Did the NIGC take his instruction seriously and come to a reasoned conclusion that just happens to be exactly the conclusion they reached the first time, or is their letter just a formal way of telling the judge to screw off, they don’t give a damn what he says or thinks, because what they do down in Washington moots out what he does on the bench in Buffalo?
Judge Skretny will make up his mind about that. Whatever he decides, it is highly unlikely that the losing side will let things rest there. Both have too much to lose. The gambling interests have all that money they hope to suck out of Buffalo. And the people representing Buffalo have all that money they hope to keep from being sucked out of Buffalo.
Neither the Seneca Nation of Indians nor any of the Seneca gaming corporations are or have been defendants in any of the Citizens for Better Buffalo the lawsuits. At this point, it is entirely between Buffalo citizens and citizen groups and officials and agencies of the federal government.
The plaintiffs—those seeking to block the downtown casino—are Joel Rose and Robert Heffern (as cochairs of Citizens Against Casino Gambling in Erie County), Rev. G. Stanford Bratton (executive director of the Network of Religious Communities, a network of 18 denominations, 15 religious organizations and more than 200 individual congregations), the Network of Religious Communities, the National Coalition Against Gambling Expansion, the Coalition Against Gambling in New York-Action, Inc., the Campaign for Buffalo—History, Architecture & Culture, the Preservation Coalition of Erie County, New York State Assemblyman Sam Hoyt, Erie County Legislator Maria Whyte, Erie County, Erie County Executive Joel Giambra, plus several neighborhood residents and property owners.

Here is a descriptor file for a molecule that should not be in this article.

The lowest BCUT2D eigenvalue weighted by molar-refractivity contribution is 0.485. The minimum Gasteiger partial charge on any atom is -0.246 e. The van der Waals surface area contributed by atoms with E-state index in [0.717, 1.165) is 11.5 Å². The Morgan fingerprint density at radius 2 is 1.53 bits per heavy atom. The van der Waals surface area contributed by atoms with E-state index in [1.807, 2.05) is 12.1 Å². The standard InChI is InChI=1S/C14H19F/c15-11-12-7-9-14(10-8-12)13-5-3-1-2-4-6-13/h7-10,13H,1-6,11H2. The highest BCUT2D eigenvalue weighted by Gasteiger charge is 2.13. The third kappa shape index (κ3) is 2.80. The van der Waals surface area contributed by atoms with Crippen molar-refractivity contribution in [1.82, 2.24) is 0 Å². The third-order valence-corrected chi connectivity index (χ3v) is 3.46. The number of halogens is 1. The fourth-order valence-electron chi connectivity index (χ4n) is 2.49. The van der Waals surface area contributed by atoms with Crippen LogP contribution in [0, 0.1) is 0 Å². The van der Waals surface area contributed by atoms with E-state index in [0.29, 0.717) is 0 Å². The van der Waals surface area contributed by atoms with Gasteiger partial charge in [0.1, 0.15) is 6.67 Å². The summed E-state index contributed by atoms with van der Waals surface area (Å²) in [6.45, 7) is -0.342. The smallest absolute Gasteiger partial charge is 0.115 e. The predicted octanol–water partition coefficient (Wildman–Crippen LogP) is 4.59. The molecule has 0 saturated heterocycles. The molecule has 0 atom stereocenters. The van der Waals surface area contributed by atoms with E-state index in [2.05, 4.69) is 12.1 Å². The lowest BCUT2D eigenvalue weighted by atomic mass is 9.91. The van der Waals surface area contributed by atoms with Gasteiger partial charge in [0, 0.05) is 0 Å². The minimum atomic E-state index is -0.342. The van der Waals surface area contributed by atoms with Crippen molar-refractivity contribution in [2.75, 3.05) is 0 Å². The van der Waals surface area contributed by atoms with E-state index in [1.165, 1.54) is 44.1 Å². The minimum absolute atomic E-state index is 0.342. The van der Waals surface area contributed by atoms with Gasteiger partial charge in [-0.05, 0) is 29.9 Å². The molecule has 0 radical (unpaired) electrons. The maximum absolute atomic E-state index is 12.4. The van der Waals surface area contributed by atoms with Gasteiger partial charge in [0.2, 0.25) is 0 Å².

The attorneys representing them are Erie County’s legal team, Jackson & Jackson, the Knoer Group, Richard G. Berger, Richard Lippes and Associates and Stenger & Finnerty.
The defendants—those who say they have the power to force gambling on the city of Buffalo whether the citizens want it or not—are Philip N. Hogen (chairman of the National Indian Gaming Commission), the National Indian Gaming Commission, the US Department of the Interior and Secretary of the Interior Dirk Kempthorne.
The defendants are represented, primarily, by attorneys from the US Department of Justice, which means citizens of Buffalo and Buffalo community organizations are paying for lawyers in a lawsuit against a gambling organization represented by lawyers paid by US taxpayers, including themselves.
The gambling interests, therefore, are getting a free ride, which is, after all, the name of their game.
Bruce Jackson is SUNY Distinguished Professor and Samuel P. Capen Professor of American Culture at UB. He is a former vice president of Citizens for Better Buffalo. His most recent book, The Story is True: The Art and Meaning of Telling Stories, was just published by Temple University Press.
http://artvoice.com/issues/v6n29/can_th … ge_skretny